Dear @AnkerTechnical I set you a challenge. You are game for it?
The “intelligent” power budget sharing is a great idea. So you can deliver all the power to 1 ports, or you share the power out as more ports used. Example is the Atom 4, you can give 100W 20V 5V to one port but as more ports are connected, the Voltage drops until you end up nearer to 30W for a port.
We accept you sit in an awkward need to find sweetspot between these 4 competitors:
- using commodity technology in general to keep costs down. An intelligent product too expensive will not succeed, too commodity just becomes the unforgotten.
- differentiation for profit, to fund further differentiation. My main ask here.
- reliability. Many here pick Anker for reliability, as no matter how clever a product is, if unreliable it will be cruxified in reviews.
- size. Commodity electronics lower cost but increase size.
These 4 competitors determine the sweetspot. It is not easy, if it were we’d be on the different side of the ask VS answer.
I’m sure you came up with this intelligence idea all by yourself but some of us were asking for this over 18 months back.
This suits real world, real life problems, where the device’s biggest need is when it’s own internal battery is lowest charge, a laptop for example nearly empty will happily take in 45W of 20V 2.25A and as it gets fuller, it will be happier taking 15V or 9V…
I challenge you to bring this intelligence down a notch in size and bring it into more places.
60W is a common upper budget. 45W for laptop and 15W left for say a phone. Or 45W and say a Powercore. The intelligence can be balance of the device and the owner, say the Powercore had spent the last hours draining itself to keep the laptop full, and then the owner gets near a wall socket and plugs in both the laptop and the Powercore. The laptop is near full so doesn’t need much Wattage to get back full but the Powercore is near empty so it needs more.
Invent IQ3 please. Merge Quick Charge with Power Delivery. You did it with IQ2 to make a 18W port which is backwards compatible and that port is still useful to 10W 5V 2A devices. So 9V 2A PD and 9V 2A IQ2 - merge these. Then you have a port which can support different device types.
You will then have IQ3 in larger 100W, medium 45W and smaller 30W, each of these shares power across say 4 ports in 100W, 3 ports in 45W and 2 ports in 30W.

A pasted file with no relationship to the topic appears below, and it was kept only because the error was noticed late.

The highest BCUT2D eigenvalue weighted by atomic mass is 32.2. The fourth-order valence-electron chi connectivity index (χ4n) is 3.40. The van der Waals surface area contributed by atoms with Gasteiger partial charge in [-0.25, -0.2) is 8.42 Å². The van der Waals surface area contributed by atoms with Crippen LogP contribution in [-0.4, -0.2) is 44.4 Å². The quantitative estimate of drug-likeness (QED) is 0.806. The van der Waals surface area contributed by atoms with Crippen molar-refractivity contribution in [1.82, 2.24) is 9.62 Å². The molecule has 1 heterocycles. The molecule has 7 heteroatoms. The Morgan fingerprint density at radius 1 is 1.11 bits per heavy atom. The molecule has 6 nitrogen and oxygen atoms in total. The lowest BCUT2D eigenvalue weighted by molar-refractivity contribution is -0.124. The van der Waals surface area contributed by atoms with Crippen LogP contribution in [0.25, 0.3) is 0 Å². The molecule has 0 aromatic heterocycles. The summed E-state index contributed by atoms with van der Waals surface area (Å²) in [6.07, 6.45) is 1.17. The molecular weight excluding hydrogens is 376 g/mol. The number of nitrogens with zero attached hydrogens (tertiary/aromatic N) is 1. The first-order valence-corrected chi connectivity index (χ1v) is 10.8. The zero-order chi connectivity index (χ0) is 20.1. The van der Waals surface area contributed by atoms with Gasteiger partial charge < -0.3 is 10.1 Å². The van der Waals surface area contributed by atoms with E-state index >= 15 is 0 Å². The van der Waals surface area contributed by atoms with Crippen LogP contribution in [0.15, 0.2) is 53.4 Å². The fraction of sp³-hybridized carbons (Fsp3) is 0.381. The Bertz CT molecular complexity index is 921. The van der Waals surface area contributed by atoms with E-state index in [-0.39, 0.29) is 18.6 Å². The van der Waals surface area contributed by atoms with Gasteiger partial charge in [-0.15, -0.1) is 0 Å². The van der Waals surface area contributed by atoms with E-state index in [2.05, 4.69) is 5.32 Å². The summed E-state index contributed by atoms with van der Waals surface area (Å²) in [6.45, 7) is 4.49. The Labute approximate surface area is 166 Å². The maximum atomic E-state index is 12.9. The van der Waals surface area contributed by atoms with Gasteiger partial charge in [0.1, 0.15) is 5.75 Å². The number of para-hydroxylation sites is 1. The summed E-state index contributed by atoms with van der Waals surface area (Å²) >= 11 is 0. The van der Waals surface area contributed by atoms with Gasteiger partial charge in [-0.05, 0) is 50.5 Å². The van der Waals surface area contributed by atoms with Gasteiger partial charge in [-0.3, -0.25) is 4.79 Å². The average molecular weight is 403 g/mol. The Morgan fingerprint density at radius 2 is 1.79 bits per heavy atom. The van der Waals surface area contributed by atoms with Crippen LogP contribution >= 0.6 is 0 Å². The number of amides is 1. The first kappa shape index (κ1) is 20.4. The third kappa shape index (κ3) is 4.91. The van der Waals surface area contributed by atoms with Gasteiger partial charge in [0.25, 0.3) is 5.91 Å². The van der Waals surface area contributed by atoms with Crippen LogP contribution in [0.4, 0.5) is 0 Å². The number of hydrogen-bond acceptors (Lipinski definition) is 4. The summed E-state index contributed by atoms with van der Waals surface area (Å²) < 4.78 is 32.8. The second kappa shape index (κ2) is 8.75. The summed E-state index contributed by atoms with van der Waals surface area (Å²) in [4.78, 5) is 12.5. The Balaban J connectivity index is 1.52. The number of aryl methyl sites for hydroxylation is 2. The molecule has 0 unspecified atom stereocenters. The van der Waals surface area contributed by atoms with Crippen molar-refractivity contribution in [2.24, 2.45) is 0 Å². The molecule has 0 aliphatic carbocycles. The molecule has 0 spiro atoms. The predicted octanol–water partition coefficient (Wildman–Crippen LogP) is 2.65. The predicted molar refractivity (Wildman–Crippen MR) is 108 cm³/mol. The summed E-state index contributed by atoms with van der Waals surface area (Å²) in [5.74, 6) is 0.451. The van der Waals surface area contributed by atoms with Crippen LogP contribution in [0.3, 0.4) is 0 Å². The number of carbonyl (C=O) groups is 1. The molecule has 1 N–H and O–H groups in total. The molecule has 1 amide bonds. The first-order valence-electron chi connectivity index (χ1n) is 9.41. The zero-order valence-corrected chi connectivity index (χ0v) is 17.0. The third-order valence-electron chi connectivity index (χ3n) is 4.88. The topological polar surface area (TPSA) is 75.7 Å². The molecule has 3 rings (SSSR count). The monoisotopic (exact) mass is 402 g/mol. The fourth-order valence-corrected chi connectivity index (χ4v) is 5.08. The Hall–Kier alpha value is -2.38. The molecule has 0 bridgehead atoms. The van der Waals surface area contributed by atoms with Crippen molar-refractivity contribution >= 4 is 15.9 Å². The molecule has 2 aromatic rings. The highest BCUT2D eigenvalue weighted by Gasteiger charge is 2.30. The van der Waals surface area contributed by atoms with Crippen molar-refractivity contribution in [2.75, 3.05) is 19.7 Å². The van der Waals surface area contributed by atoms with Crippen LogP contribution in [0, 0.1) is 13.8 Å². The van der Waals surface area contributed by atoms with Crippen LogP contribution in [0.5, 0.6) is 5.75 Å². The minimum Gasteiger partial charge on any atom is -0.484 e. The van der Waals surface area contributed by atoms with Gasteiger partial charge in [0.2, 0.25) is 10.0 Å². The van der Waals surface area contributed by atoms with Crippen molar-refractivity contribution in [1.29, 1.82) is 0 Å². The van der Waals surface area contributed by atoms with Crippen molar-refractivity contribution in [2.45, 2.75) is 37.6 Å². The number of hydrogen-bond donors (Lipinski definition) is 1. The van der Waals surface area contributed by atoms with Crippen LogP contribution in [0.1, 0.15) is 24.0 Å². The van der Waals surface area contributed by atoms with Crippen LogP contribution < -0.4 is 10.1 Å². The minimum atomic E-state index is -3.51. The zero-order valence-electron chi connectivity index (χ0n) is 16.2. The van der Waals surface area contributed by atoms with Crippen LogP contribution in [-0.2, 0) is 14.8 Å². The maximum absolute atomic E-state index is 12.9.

Can you make that happen?
Do the same with Powercore, 26800mAh / 100Wh is a common maximum flight limit, so it has a safe Wattage limit, call that safe limit say 60W (might be 45W, testing will tell). Do the same intelligence there. Say 3 port 60W Powercore PD 26800. 60W to 1 port, or 60W shared to 2 ports (say 45W+15W), 60 W shared to 3 ports.
Then work down in size with the smaller, say 20000mAh has a 45W upper safe limit, 45W to 1 of its 2 ports, or 30W+15W if 2 ports.
10000mAh, If you used USB-C you still have room for 2 USB-C ports, it can be 30W to 1 port, or 18+12W if 2 ports used.
Can you make this intelligent power budget happen, an IQ3?
If you made intelligent Powerport 100W, 60W, 45W, and intelligent Powercore 60W, 45W, 30W, then when you buy and connect both, then an empty Powercore IQ3 would tend to make the most use of the Powerport budget, an empty laptop would take more budget and less left for Powercore also wanting recharging.
Indeed you could make a port fixed to be the priority port - let customer know when multiple devices want more than total budget, 1 port is given priority. As recharging a battery to charge a battery is less efficient, then you could give all the laptop’s needs 1st to recharge itself, and any remaining power budget then goes to the Powercore 2nd, as the laptop gets full, more budget is released to then go to the Powercore. Not too dissimilar to the Fusion concept of managing some batteries more priority.